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NetBeans: The Definitive Guide Paperback – October 29, 2002

ISBN-13: 978-0596002800 ISBN-10: 0596002807 Edition: 1st

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Product Details

  • Paperback: 672 pages
  • Publisher: O'Reilly Media; 1 edition (October 29, 2002)
  • Language: English
  • ISBN-10: 0596002807
  • ISBN-13: 978-0596002800
  • Product Dimensions: 9.3 x 7 x 1.2 inches
  • Shipping Weight: 2 pounds (View shipping rates and policies)
  • Average Customer Review: 3.5 out of 5 stars  See all reviews (16 customer reviews)
  • Amazon Best Sellers Rank: #1,096,938 in Books (See Top 100 in Books)

Editorial Reviews

Review

"This book is not just the definitive guide, it's the only book on the subject that I know of... The conclusion is that if you are planning to use NetBeans in one of its many forms then investing in a copy of this book is common sense." - Ian Elliot, VSJ, July/August 2003 This book is really an end-to-end tutorial and reference book for using and expanding NetBeans. If like me you only use NetBeans this book is still a bargain.I struggled for a while with creating a Bean, two nights of reading the Beans tutorial and I'd cracked it. There is so much that NetBeans does for you, wizards that make jobs easier and maintenance easy. I've missed most of them and have only found them and NetBeans real power by reading sections of this book. If you've got NetBeans then get this book" - James Gordon, NetBeans: The Definitive Guide - Cvu, August 2003

About the Author

is a native of Massachusetts who has worked in the IT industry as a developer, writer, graphic artist on and off since the age of twelve. Following a hiatus as a literary theory major and musician, he returned to the world of computers at the age of 23 in response to the marvelous career opportunities for a student of literature during a recession, and the clamour of the IT world for his return. In the spring of 1999, he moved to the Czech Republic to work for a small company called NetBeans, which was soon to be acquired by Sun Microsystems, where he still lives and works. Tim can be found at most times perched with an underpowered laptop, deep in ascetic concentration in his monastic quarters high in the towers of Sun Microsystems in Prague. He is occasionally led outside, blinking in the twilight, to belt out blues tunes in smoky bars, on the advice of his physicians and Sun Microsystems' "Great Place to Work" program.

has worked on NetBeans since January 1999 in several capacities, including developing NetBeans core software, editing API documentation, and providing assistance for integrators. He joined Sun with the acquisition of NetBeans in the fall of 1999. He has spoken twice at JavaOne on NetBeans module development.

currently lives with his wife Nikki in Philadelphia PA, but is originally from the sunny island republic of Trinidad and Tobago. In the pursuit of money, education and all else that corrupts, he left his island paradise and currently works as a developer for Hewlett-Packard. Although he misses tropical breezes and an idyllic lifestyle, he enjoys being a software developer and the opportunity to work with interesting technical people like those on the NetBeans project. Besides technology, Simeon also enjoys poetry, classical literature, travel and underground hip-hop - of course.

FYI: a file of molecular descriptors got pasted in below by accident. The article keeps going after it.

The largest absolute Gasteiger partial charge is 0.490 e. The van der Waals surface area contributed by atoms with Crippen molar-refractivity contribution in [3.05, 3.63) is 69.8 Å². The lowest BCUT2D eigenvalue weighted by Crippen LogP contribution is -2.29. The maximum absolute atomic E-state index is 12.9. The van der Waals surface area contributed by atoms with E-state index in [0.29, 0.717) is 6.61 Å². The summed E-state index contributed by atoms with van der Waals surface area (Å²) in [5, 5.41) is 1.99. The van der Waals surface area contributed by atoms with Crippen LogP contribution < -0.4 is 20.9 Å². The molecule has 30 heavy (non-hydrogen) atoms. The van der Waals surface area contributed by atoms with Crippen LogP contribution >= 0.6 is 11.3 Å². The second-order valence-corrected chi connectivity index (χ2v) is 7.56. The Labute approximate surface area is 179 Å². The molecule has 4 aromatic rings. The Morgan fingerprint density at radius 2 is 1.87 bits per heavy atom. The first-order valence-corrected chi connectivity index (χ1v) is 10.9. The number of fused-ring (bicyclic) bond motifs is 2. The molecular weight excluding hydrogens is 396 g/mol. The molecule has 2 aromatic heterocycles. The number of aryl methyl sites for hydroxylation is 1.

began his programming career in 1967 on the physically largest computer ever built, the SAGE system's house-sized AN/FSQ-7. A freelance consultant since 1975, he worked with a wide range of computer hardware and languages, including several early personal computers before they were known as such. Vaughn currently writes technical articles about Sun ONE Studio and develops training materials for Sun.

Customer Reviews

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Most Helpful Customer Reviews

34 of 37 people found the following review helpful By D. R. Greenfield on May 14, 2003
Format: Paperback
I agree with the other reviewers: this is an outstanding book and a must-have for anyone who is serious about programming in Java using the NetBeans IDE. However, it is not a book that will teach you the Java programming language, nor is it a book that will in any way extend your Java programming abilities into such areas as Java Beans, Servlets, or JSPs. The first ten chapters are really the core how-to. These cover 1) Installation, 2) Basic Concepts, 3) The Source Editor, 4) Debugging, 5) Compiling, 6) Customizing the IDE, 7) Using CVS, 8) GUI Building, 9) JavaBeans, 10) JavaDoc. Beyond that, there are two other chapters devoted to working with XML, JSPs, and Servlets. These chapters are meant to show programmers already comfortable with these technologies how to utilize NetBeans for implementing them; they are NOT for learning the technologies themselves. The rest of the book is quite advanced, and I'll admit that as an intermediate-level programmer I haven't been able to benefit from it. It consists of detailed analyses of how to create custom NetBeans modules, how to tune the existing modules for performance, etc.